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Old 08-22-12, 09:35 AM
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I get the same thing with my shoes that are a bit too narrow. Keep your shoes loose, that may help too.
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Old 08-22-12, 09:36 AM
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Thanks guys for chiming in. I looked more closely at my insoles (I have bg blue, bg green, and superfeet green - I have a med-to-high arch and wide feet) and I noticed that my foot is wider than my insole! More specifically, my foot is wider exactly at the area on the outside of my foot where I get the pain, missing about a 1/2 inch of width. This has got to mean something.
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Old 08-22-12, 09:37 AM
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Originally Posted by Looigi View Post
Check that your shoes aren't too narrow or snug. I prefer a small amount of looseness so my foot can move around slightly.
Yup, agreed, I keep my shoes very loose. I scrunch up my toes and them set the straps every time.
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Old 08-22-12, 10:35 AM
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Originally Posted by xfimpg View Post
Thanks guys for chiming in. I looked more closely at my insoles (I have bg blue, bg green, and superfeet green - I have a med-to-high arch and wide feet) and I noticed that my foot is wider than my insole! More specifically, my foot is wider exactly at the area on the outside of my foot where I get the pain, missing about a 1/2 inch of width. This has got to mean something.
Total silence... or is that a "Gong!" I hear in the background?
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Old 08-22-12, 12:13 PM
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I had the same problem but with my toes. Loosened up my shoes, problem solved.
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Old 08-22-12, 04:02 PM
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Originally Posted by Gharp23 View Post
I had the same problem but with my toes. Loosened up my shoes, problem solved.
Interesting you and a few others mentionned this... I went for a 2-hour ride this afternoon, put on my shoes without scrunching my toes as I normally do and began getting hot feet after about 20 minutes. Loosened up the straps and the hot foot went away. What I did have for the remainder of the ride was numb feet, but easier to ride with than hot feet.
Making progress!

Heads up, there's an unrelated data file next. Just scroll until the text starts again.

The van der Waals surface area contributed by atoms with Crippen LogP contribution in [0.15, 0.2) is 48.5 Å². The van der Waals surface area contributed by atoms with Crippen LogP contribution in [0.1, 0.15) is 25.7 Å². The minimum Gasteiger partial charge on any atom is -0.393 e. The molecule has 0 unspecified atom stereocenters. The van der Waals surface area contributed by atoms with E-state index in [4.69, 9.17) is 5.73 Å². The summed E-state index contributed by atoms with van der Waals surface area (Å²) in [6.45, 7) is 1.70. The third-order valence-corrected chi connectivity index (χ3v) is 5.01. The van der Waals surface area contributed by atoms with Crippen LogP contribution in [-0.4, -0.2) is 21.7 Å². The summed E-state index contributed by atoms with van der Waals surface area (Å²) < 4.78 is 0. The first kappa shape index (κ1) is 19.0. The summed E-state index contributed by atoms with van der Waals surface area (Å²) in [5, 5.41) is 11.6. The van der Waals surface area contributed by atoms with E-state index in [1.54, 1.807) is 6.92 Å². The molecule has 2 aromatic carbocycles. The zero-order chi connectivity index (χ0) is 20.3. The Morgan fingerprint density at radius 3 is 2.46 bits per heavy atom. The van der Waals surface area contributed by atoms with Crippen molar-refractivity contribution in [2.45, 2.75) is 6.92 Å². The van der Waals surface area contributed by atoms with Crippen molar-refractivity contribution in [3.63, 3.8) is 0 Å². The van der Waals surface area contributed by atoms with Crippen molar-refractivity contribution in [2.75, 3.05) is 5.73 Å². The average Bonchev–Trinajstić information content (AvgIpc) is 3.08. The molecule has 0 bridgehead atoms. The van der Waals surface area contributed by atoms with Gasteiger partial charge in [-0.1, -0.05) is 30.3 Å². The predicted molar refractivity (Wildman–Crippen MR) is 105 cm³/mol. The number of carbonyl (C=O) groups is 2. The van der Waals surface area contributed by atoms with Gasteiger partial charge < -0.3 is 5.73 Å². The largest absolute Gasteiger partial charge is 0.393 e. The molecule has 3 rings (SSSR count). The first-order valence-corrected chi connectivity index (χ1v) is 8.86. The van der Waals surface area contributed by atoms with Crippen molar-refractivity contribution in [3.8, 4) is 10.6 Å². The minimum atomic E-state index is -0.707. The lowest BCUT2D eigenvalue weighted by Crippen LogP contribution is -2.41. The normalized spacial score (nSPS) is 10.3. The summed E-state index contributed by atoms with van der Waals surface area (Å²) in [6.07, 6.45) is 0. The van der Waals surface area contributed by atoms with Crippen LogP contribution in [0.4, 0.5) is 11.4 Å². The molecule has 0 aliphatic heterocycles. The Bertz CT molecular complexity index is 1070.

Still not sure about the width of the sole I mentionned previously, I will purchase wide insoles and see what happens.
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Old 08-22-12, 08:07 PM
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This is what I would do... 1 get a descent pair of socks. Somehow some socks are good to ride for weeks and others after 2 or 3 hours are a real PITA. I have a set of campagnolo ones that I cant ride more than 3 hours w/o having issues, meanwhile with a pair of RH+ i never had a single problem with them.

I doubt you need to shim because the pain is way after many hours, shim issues show up after 15 to 30 minutes of riding.

Another thing, that your feet has like a medium arch doesnt mean you need more support in the arches. Seat in a chair, lift one feet and look at the arch, I bet has more curve than when you put the feet in the floor. When you ride you ride with the arches in the air, not flat like in the floor. How do you fix the problem cheaply? Cut a piece of handlebar ribbon and put it under the insole in the arch area to make it stifffer... and test doing that. IMO you need tiny more support, thats why when you tight the straps the feet gets good support from the shoe and the pain is gone.

Just two things to try, try the second one because is the easier one to try. Spend in new socks can get you 10 to 25 bucks poorer.

Good luck.
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Old 08-22-12, 08:19 PM
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Originally Posted by ultraman6970 View Post
This is what I would do... 1 get a descent pair of socks. Somehow some socks are good to ride for weeks and others after 2 or 3 hours are a real PITA. I have a set of campagnolo ones that I cant ride more than 3 hours w/o having issues, meanwhile with a pair of RH+ i never had a single problem with them.

I doubt you need to shim because the pain is way after many hours, shim issues show up after 15 to 30 minutes of riding.

Another thing, that your feet has like a medium arch doesnt mean you need more support in the arches. Seat in a chair, lift one feet and look at the arch, I bet has more curve than when you put the feet in the floor. When you ride you ride with the arches in the air, not flat like in the floor. How do you fix the problem cheaply? Cut a piece of handlebar ribbon and put it under the insole in the arch area to make it stifffer... and test doing that. IMO you need tiny more support, thats why when you tight the straps the feet gets good support from the shoe and the pain is gone.

Just two things to try, try the second one because is the easier one to try. Spend in new socks can get you 10 to 25 bucks poorer.

Good luck.
Thanks Ultraman, I'll update the thread and maybe this could be useful to someone else someday.

I have tried different socks in the past, I used Craft cycling socks (poly-moly-chemical-something-or-other material) which gave me hot feet and then switched to thin wool socks, Defeet Wooleators. Get hot feet with those too.
Thanks for the shimming comment, i'm glad that takes that out of the equation. Tomorrow I'm driving to Boston to try on a bunch of wide shoes and will bring mine for comparison. I did notice today while riding that my pinky toes touch the inside of the shoe, will compare with other brands tomorrow.
I think I'm okay for the arches, I use Superfeet green. Tomorrow I will purchase these in a Wide, cut them to size, and see what happens.